It wasn’t only the US military that was engaged in these atrocities. Many large corporations supported standing armies of their own to be used against striking workers, John Rockefeller being one of the worst, but by no means the only example. In 1927, striking miners at one of his mines in Colorado were massacred by his private army using machine guns. (23) (24) (25) Two years later in North Carolina, more groups of striking textile workers were ambushed and murdered (26). A few years later, more than 500,000 mill workers went on strike in South Carolina, a strike that was so violently suppressed by both US military forces and private armies that no one dared try to form a union for another twenty years (27) (28) (29). In 1935, striking electrical workers at a plant in Toledo, Ohio were attacked and killed en mass by more than 1,300 US troops including eight rifle battalions and three machine gun battalions (30) (31). A year earlier, police in San Francisco shot and killed many dock workers during a strike, shootings so outrageous as to provoke a general strike in the entire San Francisco-Oakland region (32) (33). The media were already playing their part by claiming that “communist agitators had seized control of the city”.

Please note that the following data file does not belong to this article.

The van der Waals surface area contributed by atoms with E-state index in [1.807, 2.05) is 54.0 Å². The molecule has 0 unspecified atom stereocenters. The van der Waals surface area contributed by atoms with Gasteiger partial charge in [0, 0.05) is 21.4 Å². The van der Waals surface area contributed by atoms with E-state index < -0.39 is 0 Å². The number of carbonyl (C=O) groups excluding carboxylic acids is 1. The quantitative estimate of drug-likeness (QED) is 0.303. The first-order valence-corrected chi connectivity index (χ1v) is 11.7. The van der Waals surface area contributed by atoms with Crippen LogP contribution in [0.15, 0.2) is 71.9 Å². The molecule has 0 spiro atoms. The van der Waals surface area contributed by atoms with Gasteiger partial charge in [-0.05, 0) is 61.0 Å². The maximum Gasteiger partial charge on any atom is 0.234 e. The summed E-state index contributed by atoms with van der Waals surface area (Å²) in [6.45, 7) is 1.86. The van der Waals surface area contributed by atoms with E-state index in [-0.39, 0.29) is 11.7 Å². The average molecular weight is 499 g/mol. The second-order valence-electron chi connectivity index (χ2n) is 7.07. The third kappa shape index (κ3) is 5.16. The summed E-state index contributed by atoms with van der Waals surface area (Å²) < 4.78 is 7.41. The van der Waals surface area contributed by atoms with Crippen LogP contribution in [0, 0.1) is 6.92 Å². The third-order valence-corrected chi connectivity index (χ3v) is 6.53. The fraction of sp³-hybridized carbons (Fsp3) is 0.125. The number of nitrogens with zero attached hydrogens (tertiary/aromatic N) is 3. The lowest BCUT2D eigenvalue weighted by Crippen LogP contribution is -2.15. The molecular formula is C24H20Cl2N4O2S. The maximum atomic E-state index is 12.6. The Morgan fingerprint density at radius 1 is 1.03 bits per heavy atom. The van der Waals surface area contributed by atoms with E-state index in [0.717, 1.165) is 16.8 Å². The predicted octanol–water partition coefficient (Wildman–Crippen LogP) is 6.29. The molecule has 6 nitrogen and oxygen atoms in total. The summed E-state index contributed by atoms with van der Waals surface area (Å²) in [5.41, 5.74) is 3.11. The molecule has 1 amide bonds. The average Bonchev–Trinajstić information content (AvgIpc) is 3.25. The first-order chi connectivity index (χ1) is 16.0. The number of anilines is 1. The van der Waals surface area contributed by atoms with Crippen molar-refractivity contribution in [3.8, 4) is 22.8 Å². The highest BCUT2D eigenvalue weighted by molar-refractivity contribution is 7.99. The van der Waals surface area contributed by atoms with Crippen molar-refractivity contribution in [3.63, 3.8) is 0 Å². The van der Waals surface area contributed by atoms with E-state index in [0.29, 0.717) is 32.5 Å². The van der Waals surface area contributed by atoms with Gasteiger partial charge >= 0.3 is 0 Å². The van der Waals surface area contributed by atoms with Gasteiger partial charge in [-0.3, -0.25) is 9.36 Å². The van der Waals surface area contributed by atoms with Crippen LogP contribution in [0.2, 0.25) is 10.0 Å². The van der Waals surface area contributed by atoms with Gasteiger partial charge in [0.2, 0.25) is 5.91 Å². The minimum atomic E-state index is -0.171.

This 1914 photo provided by the Denver Public Library, Western History Collection, shows the funeral of Louis Tikas with thousands of fellow miners accompanying his body Newspaper accounts of the time said the funeral procession was “several miles long”.
One particularly infamous event known as the Ludlow Massacre, involved a strike by coal miners against the inhumanity of the Rockefeller family owners, one of the most brutal attacks on workers in North American labor history (34) (35) (36) (37) (38) (39) (40). For background, the workers were forced to work in extraordinarily harsh and dangerous conditions where fatality rates were very high and wages low. Further, the workers were not paid in cash but in paper scrip which could be spent only in the company-owned store that carried very high prices. The mine workers succeeded in organising a labor union that then attempted to institute safety regulations and have increased wages paid in real money. These safety and wage problems had already existed throughout American industry for many decades, but the industrial elites and the government even then were firmly united against laborers and the poor.